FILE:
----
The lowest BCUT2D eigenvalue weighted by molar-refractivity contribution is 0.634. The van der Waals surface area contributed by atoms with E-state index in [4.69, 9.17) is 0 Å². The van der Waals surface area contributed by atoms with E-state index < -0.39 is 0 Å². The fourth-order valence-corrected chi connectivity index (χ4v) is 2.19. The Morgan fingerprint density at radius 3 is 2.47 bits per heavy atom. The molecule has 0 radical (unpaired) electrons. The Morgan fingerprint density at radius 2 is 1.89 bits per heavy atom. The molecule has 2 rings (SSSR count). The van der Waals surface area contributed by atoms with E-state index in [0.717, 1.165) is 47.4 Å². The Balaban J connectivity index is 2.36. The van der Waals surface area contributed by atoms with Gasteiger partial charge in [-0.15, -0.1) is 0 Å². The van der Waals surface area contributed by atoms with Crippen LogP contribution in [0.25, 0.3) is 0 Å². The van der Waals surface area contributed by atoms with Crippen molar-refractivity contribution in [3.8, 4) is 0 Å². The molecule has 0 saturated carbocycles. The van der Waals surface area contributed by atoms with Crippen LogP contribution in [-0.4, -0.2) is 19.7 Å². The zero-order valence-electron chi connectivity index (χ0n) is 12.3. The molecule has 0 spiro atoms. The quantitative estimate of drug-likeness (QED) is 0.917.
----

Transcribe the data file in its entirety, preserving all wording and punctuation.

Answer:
The lowest BCUT2D eigenvalue weighted by molar-refractivity contribution is 0.634. The van der Waals surface area contributed by atoms with E-state index in [4.69, 9.17) is 0 Å². The van der Waals surface area contributed by atoms with E-state index < -0.39 is 0 Å². The fourth-order valence-corrected chi connectivity index (χ4v) is 2.19. The Morgan fingerprint density at radius 3 is 2.47 bits per heavy atom. The molecule has 0 radical (unpaired) electrons. The Morgan fingerprint density at radius 2 is 1.89 bits per heavy atom. The molecule has 2 rings (SSSR count). The van der Waals surface area contributed by atoms with E-state index in [0.717, 1.165) is 47.4 Å². The Balaban J connectivity index is 2.36. The van der Waals surface area contributed by atoms with Gasteiger partial charge in [-0.15, -0.1) is 0 Å². The van der Waals surface area contributed by atoms with Crippen LogP contribution in [0.25, 0.3) is 0 Å². The van der Waals surface area contributed by atoms with Crippen molar-refractivity contribution in [3.8, 4) is 0 Å². The molecule has 0 saturated carbocycles. The van der Waals surface area contributed by atoms with Crippen LogP contribution in [-0.4, -0.2) is 19.7 Å². The zero-order valence-electron chi connectivity index (χ0n) is 12.3. The molecule has 0 spiro atoms. The quantitative estimate of drug-likeness (QED) is 0.917.